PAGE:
Vintage Bites in Washington Wine Country

The state leads the nation in the production of spearmint and peppermint oil, concord grapes, carrots and cherries thanks, in large part, to Washington wine country. West to east, here’s what to eat.
La Porte Brune Pop-up Dinner
La Porte Brune Pop-up Dinner

Just outside of Yakima, Los Hernandez in Union Gap serves up tamales and tamales only—including, every spring, the famous asparagus tamale. Other Latin American treats in the area include a pastel rainbow of dense Mexican pastries at Santos Panaderia in Tieton and a homemade strawberry-jalapeño popsicle at Tecampana Paleteria and Creamery in Toppenish.

Washington is also the nation’s No. 1 hops producer: Taste some at Horse Heaven Hills Brewery in Prosser, where brewmasters make beer in small batches. And, because the state is the No. 2 potato producer in the nation, drop by Richland's The Spudnut Shop in the Tri-Cities for doughnuts made from tater flour.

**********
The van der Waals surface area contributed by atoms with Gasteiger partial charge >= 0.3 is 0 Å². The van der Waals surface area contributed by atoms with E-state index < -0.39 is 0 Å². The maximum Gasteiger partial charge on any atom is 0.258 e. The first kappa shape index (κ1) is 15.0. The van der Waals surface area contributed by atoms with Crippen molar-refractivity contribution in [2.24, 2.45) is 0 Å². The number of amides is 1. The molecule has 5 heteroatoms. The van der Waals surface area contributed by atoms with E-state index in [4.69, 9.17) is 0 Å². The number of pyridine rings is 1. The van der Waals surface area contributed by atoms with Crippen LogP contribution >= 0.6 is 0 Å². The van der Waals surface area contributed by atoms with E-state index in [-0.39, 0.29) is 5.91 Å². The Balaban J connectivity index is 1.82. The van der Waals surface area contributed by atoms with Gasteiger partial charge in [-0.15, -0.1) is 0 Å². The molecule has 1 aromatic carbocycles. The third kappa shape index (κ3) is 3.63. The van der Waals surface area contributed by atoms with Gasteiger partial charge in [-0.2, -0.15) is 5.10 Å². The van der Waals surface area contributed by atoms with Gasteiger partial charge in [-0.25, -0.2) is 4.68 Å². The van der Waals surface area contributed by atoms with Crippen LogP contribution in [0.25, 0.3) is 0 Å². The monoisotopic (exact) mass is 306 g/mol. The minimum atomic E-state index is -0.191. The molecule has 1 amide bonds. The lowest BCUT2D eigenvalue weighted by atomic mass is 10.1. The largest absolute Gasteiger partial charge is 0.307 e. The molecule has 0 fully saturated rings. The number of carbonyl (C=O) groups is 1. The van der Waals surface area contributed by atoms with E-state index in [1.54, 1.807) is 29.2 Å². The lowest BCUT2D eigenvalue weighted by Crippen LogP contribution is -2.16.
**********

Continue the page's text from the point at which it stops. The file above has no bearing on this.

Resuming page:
A great way to start the day in Walla Walla is at the Colville Street Patisserie, where the gelato and cakes are as tempting as the homemade croissants. Still hungry? Locals swear by “The Worm Ranch” (a.k.a. Dora’s Deli)—a Mexican restaurant, convenience store and tackle shop.

At night, resident winemakers can find a pop-up dinner in a vineyard by watching for tweets from @AndraesKitchen or liking La Porte Brune on Facebook. No two tasting-format dinners, served at communal tables in vineyards and wineries, are ever the same.

—Julie H. Case